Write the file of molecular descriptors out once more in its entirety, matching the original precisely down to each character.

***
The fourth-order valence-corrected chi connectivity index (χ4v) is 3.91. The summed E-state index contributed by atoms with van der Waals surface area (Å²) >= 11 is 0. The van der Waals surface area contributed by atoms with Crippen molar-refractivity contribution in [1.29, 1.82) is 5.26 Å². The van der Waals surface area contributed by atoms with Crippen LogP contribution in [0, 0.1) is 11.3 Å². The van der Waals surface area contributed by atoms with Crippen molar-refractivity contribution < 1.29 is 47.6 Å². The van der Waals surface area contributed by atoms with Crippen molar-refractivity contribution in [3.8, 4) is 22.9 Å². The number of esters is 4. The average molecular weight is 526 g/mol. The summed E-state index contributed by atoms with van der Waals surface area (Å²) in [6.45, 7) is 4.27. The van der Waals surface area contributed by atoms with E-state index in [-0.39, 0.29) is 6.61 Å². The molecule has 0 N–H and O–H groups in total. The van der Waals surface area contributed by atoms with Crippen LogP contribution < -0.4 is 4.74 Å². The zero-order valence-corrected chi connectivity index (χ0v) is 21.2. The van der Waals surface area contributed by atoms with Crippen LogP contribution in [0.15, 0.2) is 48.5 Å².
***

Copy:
The fourth-order valence-corrected chi connectivity index (χ4v) is 3.91. The summed E-state index contributed by atoms with van der Waals surface area (Å²) >= 11 is 0. The van der Waals surface area contributed by atoms with Crippen molar-refractivity contribution in [1.29, 1.82) is 5.26 Å². The van der Waals surface area contributed by atoms with Crippen LogP contribution in [0, 0.1) is 11.3 Å². The van der Waals surface area contributed by atoms with Crippen molar-refractivity contribution < 1.29 is 47.6 Å². The van der Waals surface area contributed by atoms with Crippen molar-refractivity contribution in [3.8, 4) is 22.9 Å². The number of esters is 4. The average molecular weight is 526 g/mol. The summed E-state index contributed by atoms with van der Waals surface area (Å²) in [6.45, 7) is 4.27. The van der Waals surface area contributed by atoms with E-state index in [-0.39, 0.29) is 6.61 Å². The molecule has 0 N–H and O–H groups in total. The van der Waals surface area contributed by atoms with Crippen LogP contribution < -0.4 is 4.74 Å². The zero-order valence-corrected chi connectivity index (χ0v) is 21.2. The van der Waals surface area contributed by atoms with Crippen LogP contribution in [0.15, 0.2) is 48.5 Å².